By KEVIN JAKAHI
Tribune-Herald sports writer
Waiakea coach Grant Kauhi fondly remembers the Big Island Interscholastic Federation girls basketball 2008 season for two main reasons: team success and league-wide remodeling.
That year was the last time his Warriors captured the league’s Division I championship, right before Konawaena took over and started its run of dominance with a long undefeated streak.
The 12th-year coach also knows that’s the year girls basketball moved from the spring to the winter season to be in compliance with the boys basketball season. Since that statewide 2008 season of change, BIIF girls basketball has never been the same.
Team rosters have been depleted. Girls basketball has not had the numbers of past years. The best case example is Kona, which hasn’t fielded a junior varsity team for the last two seasons.
Even Wildcats coach Bobbie Awa’s Stingrays club team has seen numbers drop. She has just two eighth-graders on her Stingrays club. That’s long been a feeder system for her Wildcats, who depend on that built-in team chemistry when players are promoted to the varsity.
The spring season currently has six sports for girls: golf (another that is losing numbers), judo, softball, tennis, track and field, and water polo. The winter season has five choices for girls: basketball, canoe paddling, soccer, swimming and diving, and wrestling.
After Waiakea fell to Hilo 59-42 in the BIIF Division I semifinals on Friday at Keaau High’s gym, Kauhi lamented the lack of upcoming numbers.
“We’ve got zero eighth graders for basketball,” he said. “We’ve got more in sixth and seventh grade. Soccer is killing us. A lot of kids play soccer. They’ve got some 5 feet 9 kids on the Waiakea soccer team.
“Ever since they made the move, we’ve been slowly losing girls. At some point, we may not have a JV team.”
Waiakea entered the playoffs with a roster of 12, with two seniors in Shaila Apele and Vanessa Ignacio. Apele started and scored 10 points against Hilo.
She leaves behind a team with two freshmen starters and a highlight reel of teamwork and hard work.
Her eyes were welled with tears as she walked off the court on Friday. It was her final BIIF game. She plans to attend UH-Hilo and major in nursing, hanging up her basketball shoes.
“I’m going to miss all the good memories, and hard work and pushing every day,” Apele said. “I’m going to miss all that.”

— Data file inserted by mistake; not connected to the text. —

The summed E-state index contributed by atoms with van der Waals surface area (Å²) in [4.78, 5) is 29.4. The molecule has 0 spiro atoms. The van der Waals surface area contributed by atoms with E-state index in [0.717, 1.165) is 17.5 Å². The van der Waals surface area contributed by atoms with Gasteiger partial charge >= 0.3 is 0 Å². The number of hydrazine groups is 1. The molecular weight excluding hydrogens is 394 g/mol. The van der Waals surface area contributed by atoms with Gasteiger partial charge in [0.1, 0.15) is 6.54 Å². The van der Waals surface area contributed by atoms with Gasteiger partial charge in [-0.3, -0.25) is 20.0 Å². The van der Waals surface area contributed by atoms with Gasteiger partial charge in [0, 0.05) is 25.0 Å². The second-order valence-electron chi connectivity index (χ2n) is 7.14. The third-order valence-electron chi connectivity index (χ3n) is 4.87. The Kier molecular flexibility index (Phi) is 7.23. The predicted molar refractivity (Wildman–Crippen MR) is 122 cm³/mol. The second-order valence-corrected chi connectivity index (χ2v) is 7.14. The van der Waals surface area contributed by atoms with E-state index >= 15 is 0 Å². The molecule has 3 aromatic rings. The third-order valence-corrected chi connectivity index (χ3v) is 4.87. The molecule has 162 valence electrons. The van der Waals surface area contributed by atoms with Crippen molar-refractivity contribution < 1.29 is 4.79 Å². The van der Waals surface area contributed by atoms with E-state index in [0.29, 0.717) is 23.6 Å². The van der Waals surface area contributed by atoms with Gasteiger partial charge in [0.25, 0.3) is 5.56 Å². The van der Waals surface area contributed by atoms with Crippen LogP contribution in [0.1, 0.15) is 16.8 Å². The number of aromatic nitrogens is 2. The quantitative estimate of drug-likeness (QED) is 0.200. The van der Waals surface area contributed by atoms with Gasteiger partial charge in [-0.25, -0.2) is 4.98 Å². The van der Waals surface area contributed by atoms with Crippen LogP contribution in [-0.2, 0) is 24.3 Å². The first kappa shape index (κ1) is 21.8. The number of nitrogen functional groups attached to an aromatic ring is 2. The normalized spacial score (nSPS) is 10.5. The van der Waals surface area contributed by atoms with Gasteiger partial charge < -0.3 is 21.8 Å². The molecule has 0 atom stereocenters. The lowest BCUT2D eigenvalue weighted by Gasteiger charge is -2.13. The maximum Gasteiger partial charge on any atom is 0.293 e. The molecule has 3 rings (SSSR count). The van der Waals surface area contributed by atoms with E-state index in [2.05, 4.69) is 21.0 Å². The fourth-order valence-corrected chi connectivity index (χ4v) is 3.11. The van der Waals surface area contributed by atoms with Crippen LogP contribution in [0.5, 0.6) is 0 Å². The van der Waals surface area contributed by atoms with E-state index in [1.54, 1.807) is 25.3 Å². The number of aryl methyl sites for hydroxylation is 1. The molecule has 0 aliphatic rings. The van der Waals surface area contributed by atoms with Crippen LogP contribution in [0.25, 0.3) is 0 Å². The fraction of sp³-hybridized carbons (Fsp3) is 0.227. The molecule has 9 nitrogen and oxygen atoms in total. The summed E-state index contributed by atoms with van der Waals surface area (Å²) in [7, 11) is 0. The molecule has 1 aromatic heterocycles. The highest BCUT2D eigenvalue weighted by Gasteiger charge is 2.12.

Kyrssie Okinaka led Waiakea with 13 points, and fellow freshman starter Danielle Oda added six points. Junior guard Kaydee Rapozo, the other starter, had seven points.
“Both teams played hard. The better team won,” Apele said. “I couldn’t ask our girls to do any better than what they did. We played our hearts out.”
The Vikings had a roster of 14, including five seniors in Kaily Harris, Shaila Wilbur-Gabriel, Amber Vaughn, Alyssa Perreira and Aliyah Pana, who’s the only starter and scored 10 points.
They’ve got a young nucleus. Chailey Cabalis (10 points) is a junior while the rest of the starters are sophomores: Shalyn Guthier (13 points), Sharlei Graham-Bernisto (13 points) and Alexis Pana, the multi-skilled point guard.
The team has depth, for now. But down the road, the Vikings could find themselves in the same boat as Kona and Waiakea. Hilo coach Ben Pana’s Keaukaha club team has five eighth graders, an erosion of numbers that will soon enough take effect.
“In the youth leagues in East Hawaii, we’ve got three teams in 14 and under,” he said. “It’s been watered down. It’s jammed up. We’ve got five eighth graders, eight in seventh grade, and in the 9 to 10 age group, we’ve got nine kids.
“A lot of kids are involved in soccer and volleyball. And volleyball is year-round with club teams. But we have to work with what we have and build upon that.”
Despite the depletion of resources, the Big Island teams have made their presence felt at the Hawaii High School Athletic Association state tournament.
In the last 10 years, Kona has won five Division I state championships, including back-to-back in 2011 and ‘12. In that same time span on the Division II level, Kamehameha has pocketed four titles, including the last two years.
Pana as well as the other coaches are hoping BIIF girls basketball can avoid that old proverb: All good things must come to an end.
“For our youth program, we have to look at doing it year-round, like volleyball,” he said. “To keep the high school programs alive, we’re going to need that feeder system. If we can do that, then girls basketball will be all right.”